Images of William Miles’ productive and remarkable career as a filmmaker was everywhere last Friday at J. Foster Phillips Funeral Home in Jamaica, N.Y., as friends and relatives gathered to offer their final respects. Miles passed on May 12 after suffering a long illness. He was 82.
Near where he was reposed and encircled with colorful wreaths of flowers were photos of Miles at various stages of his wonderful life, and none were more striking than a wedding picture of him and Gloria. It was taken at the beginning of their more than 60 years together in joyous matrimony. Their love affair began in elementary school in Harlem.
The presence of other filmmakers and artists such as Dennis Burroughs, Eric Tait, Duana, Chuck Foster, Leon Goodwin and Nina Rosenblum helped to put Miles’ phenomenal work in a historical and cultural context.
“We must thank Bill for documenting our history, and while he did not require body guards as he moved around, he was nonetheless world-renowned,” said state Sen. Bill Perkins, among those who paid tribute at the service.
Neal Shoemaker, a noted tour guide of Harlem, a community that figured so prominently in Miles’ filmography, noted that Miles was “a great man.” Shoemaker then recounted his experience with Miles while watching his four-part series “I Remember Harlem.”
It is perhaps this chronicling of Harlem, along with “Men of Bronze,” that sealed Miles’ reputation and gave him a permanent place among filmmakers.
“He was awesome and a fighter who never gave up,” Rosenblum said during her brief moment with Goodwin at the podium.
Miles and Rosenblum were co-producers on “Liberators,” which provoked controversy when it was aired on PBS and gave them additional cache in the annals of African-American history.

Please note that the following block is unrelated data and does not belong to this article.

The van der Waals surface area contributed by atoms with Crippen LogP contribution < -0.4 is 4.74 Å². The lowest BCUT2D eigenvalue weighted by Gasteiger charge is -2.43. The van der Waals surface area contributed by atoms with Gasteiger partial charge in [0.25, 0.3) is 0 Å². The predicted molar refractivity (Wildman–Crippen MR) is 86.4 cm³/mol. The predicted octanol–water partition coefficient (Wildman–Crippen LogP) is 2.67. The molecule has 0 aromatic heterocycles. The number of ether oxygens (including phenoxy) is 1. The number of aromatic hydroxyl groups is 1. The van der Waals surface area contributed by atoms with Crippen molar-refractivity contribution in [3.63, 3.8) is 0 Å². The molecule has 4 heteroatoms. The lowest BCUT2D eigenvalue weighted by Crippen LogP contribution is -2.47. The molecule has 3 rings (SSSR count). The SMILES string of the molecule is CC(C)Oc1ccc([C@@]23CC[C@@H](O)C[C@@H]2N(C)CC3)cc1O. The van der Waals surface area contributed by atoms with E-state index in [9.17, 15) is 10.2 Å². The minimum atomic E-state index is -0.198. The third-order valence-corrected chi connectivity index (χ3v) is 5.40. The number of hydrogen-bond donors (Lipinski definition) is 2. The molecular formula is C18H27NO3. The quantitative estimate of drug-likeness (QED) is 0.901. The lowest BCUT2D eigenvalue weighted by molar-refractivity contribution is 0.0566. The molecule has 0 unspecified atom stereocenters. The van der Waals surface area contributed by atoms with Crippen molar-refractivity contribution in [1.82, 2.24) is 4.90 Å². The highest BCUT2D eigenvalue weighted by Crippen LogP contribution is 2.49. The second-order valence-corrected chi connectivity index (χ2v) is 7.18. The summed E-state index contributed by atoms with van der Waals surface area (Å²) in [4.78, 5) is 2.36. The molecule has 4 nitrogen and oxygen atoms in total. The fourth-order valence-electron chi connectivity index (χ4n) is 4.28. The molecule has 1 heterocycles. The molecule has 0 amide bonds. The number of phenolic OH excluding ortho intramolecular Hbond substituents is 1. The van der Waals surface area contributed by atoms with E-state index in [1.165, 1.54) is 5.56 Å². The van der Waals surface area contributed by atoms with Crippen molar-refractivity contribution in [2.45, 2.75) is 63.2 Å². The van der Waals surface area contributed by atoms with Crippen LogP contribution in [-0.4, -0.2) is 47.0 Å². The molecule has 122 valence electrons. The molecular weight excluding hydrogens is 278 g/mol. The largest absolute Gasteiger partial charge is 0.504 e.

Interwoven with the obituary read by Miles’ granddaughter, Akira Moore, and the eulogy delivered by the Rev. Victor Hall, was the brilliant musicianship of organist Elmer Hammond, who led everyone in the singing of “Blessed Assurance” and “How Great Thou Art.”
“He touched so many lives, and he made a difference in our lives,” Hall said in recalling the righteous and glorious path of Miles’ odyssey. “What was so wonderful about Bill was his spirit.”
And that spirit was clearly apparent in the martial steps and formidable demeanor of the eight Marine cadets who attended in their resplendent uniforms. Miles would have loved their decorum, and it would have reminded him of the Harlem Hell Fighters he so faithfully depicted in his “Men of Bronze.”
This latter-day depiction of African-American soldiers may not ever be as heroic, but Miles would have found something pertinent to showcase were he around with his camera.
Miles’ memories and accomplishments are matchless. He leaves a host of friends and a splendid family, including his wife; his two daughters, Brenda Moore and Debra Jones; his three grandchildren, Christopher and Akira Moore and Cody Jones; and a coterie of nieces, nephews and cousins.
Internment will be held in Pinelawn Memorial Park, Farmingdale, N.Y.